It has become a mortal race against time. The fight of her life. A plea to a big pharmaceutical company in Massachusetts for a treatment that could extend precious moments with the people she deeply loves.
But it began so simply. It started in one of those banal moments of life, part of the daily routine, that most us take for granted.
Lisa Stockman Mauriello was in her bathroom getting ready for her day last fall when she noticed something peculiar. She was drying her hair — or trying to. But she couldn’t lift her arm high enough to do it.
Something else: She was having a hard time raising her voice loud enough to call their dogs in to eat.
Odd, she thought.
She consulted with her primary care doctor, the first step in an urgent journey that has wound its way to specialists and through the offices of neurologists.
They checked for things like vertigo. But that wasn’t’ it. There were MRIs, a battery of tests, and then a stunning diagnosis.
“The neurologist said, ‘You actually have ALS,’ and she cried the whole way home,’' her husband, Bob Mauriello, told me the other day via video chat from his home in New Jersey. “She was hoping she wouldn’t crash driving over the George Washington Bridge on the way home.
“She got home and she just cried in the car for an hour because she couldn’t even get out of the car to tell me and the boys.’'
It was crushing news for her three sons who simply adore her: amyotrophic lateral sclerosis, or Lou Gehrig’s disease.
It was a devastating bulletin for Bob Mauriello who married the beautiful woman he had met when they both attended the University of North Carolina — a long time ago when they had common bonds in the classrooms and quadrangles at Chapel Hill.
He almost let her go when a friend — who would later become one of his groomsmen — asked whether if it would be OK if he asked out Lisa. “Sure, we’re not dating,’' he told him.
“And that night I couldn’t sleep’' Mauriello said. “I was tossing and turning. And the next morning the first thing I did was I called him and I said, ‘Why don’t you hold off on that. I’m actually going to ask her out.’ And that was almost 30 years ago.’'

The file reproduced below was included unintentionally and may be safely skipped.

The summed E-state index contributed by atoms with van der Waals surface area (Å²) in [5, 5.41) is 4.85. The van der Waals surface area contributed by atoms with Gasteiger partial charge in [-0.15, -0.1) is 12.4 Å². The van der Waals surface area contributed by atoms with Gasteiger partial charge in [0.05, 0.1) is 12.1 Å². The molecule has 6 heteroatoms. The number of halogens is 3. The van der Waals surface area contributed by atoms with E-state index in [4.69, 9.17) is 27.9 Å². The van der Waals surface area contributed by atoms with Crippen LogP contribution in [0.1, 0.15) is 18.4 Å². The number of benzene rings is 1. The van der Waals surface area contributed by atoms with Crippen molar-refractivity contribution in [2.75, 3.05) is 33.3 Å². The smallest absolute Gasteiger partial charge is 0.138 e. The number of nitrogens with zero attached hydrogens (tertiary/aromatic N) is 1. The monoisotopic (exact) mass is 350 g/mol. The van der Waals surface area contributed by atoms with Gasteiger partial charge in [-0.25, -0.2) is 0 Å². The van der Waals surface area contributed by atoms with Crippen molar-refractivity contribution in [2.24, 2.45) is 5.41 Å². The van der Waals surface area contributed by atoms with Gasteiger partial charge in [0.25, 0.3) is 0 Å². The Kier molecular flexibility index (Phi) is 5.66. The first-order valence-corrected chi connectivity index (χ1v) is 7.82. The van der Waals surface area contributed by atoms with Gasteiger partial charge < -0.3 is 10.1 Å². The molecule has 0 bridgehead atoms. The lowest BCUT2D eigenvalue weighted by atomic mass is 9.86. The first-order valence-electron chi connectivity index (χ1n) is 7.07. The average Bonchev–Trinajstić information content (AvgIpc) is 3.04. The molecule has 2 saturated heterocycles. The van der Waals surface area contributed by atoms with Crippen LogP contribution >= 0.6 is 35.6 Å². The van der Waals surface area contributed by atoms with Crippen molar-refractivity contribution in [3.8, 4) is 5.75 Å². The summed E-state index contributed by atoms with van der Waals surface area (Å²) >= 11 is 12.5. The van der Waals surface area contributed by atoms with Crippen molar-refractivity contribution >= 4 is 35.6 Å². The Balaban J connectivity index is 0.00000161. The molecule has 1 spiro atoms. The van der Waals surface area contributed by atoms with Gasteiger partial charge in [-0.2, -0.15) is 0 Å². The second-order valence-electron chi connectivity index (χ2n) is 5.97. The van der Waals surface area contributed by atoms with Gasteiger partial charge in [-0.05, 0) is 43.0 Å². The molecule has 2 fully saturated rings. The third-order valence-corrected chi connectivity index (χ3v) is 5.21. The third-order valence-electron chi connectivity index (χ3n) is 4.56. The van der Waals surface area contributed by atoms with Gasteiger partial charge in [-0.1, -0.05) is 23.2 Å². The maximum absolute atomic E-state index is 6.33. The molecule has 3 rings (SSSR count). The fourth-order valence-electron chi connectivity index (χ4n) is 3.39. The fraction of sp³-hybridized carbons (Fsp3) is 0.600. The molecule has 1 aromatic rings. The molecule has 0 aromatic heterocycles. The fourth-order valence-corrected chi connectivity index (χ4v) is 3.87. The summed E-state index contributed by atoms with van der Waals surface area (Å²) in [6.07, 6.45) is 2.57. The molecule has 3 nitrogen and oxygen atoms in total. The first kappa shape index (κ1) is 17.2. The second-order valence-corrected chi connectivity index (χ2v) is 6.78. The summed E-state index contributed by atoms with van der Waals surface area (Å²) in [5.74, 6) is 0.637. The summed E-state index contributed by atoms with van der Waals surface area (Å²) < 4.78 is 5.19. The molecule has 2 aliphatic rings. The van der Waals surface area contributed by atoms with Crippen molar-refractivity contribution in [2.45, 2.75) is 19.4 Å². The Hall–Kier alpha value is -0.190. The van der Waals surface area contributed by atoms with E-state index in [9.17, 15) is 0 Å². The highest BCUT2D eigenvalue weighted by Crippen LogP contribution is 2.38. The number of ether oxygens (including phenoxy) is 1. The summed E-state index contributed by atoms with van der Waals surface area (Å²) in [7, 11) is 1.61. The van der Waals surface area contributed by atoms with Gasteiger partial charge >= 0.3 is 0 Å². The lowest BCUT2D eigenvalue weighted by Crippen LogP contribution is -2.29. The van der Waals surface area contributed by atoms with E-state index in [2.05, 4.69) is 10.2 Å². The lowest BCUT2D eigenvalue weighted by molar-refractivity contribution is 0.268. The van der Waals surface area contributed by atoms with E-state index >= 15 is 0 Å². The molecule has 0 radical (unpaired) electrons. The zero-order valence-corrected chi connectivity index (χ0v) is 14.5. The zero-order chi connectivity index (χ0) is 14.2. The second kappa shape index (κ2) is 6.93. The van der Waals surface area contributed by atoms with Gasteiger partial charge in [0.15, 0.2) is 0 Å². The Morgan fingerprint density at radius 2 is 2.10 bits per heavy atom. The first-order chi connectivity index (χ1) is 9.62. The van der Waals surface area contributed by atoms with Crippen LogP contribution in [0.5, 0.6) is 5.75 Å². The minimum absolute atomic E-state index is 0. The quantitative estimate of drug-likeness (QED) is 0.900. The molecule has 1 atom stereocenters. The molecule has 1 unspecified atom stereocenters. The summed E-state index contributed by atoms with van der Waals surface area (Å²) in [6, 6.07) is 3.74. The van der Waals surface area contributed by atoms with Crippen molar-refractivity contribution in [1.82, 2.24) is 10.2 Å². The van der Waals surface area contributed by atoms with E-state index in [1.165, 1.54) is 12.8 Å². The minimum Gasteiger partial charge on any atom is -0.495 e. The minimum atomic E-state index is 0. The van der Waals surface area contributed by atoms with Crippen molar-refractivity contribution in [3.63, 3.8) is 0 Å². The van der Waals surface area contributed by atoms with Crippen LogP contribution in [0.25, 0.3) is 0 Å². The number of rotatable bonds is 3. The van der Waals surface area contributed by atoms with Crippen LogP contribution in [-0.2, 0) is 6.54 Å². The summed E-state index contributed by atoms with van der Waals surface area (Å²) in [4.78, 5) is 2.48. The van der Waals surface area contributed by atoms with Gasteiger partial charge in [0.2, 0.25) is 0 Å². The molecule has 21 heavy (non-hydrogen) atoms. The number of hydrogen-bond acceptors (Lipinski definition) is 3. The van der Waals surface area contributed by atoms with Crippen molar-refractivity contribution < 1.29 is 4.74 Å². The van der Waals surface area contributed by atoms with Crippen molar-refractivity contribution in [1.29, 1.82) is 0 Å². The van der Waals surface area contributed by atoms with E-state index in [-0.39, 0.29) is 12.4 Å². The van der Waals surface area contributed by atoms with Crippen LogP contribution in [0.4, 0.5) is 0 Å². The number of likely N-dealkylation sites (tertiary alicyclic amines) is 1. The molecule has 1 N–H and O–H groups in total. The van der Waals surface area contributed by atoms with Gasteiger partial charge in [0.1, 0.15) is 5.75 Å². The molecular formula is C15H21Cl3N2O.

What followed was the blessed rhythm of normalcy. A marriage. Careers. Children.
Lisa was a healthcare executive for nearly 30 years at Syneos Health, where she was an executive in charge of public relations, advertising and medical communications. Bob worked for Merrill Lynch, Bank of America and hedge funds before he switched careers. Since 2019, after getting a master’s degree in elementary education, he’s been a teacher. They are both 51.
A good life. Three kids. Two dogs. Soccer games. Track practices.
“I’m the president of the Lisa Stockman-Mauriello Fan Club because she had done some amazing things professionally,’' her husband said, his eyes welling with tears. “And if you ever want to feel good about yourself, tell people that you’re sick because the outpouring from folks who she has touched over the last 30 years is just really incredible.’'
When you’re told you have only a few months to live — when you’re told you have a particularly aggressive form of the disease — what do you do? Here’s what Lisa and Bob decided to do: They savored the little things in life. A strong marriage. Long-lasting love. The mileposts notched by their three kids, Scott, 22, Luke, 18, and Dean, 14.
Things like this: Deans’ soccer tournament victory. Luke’s great time — 4 minutes, 26 seconds — in a 1-mile race. Scott’s big job at a consulting firm.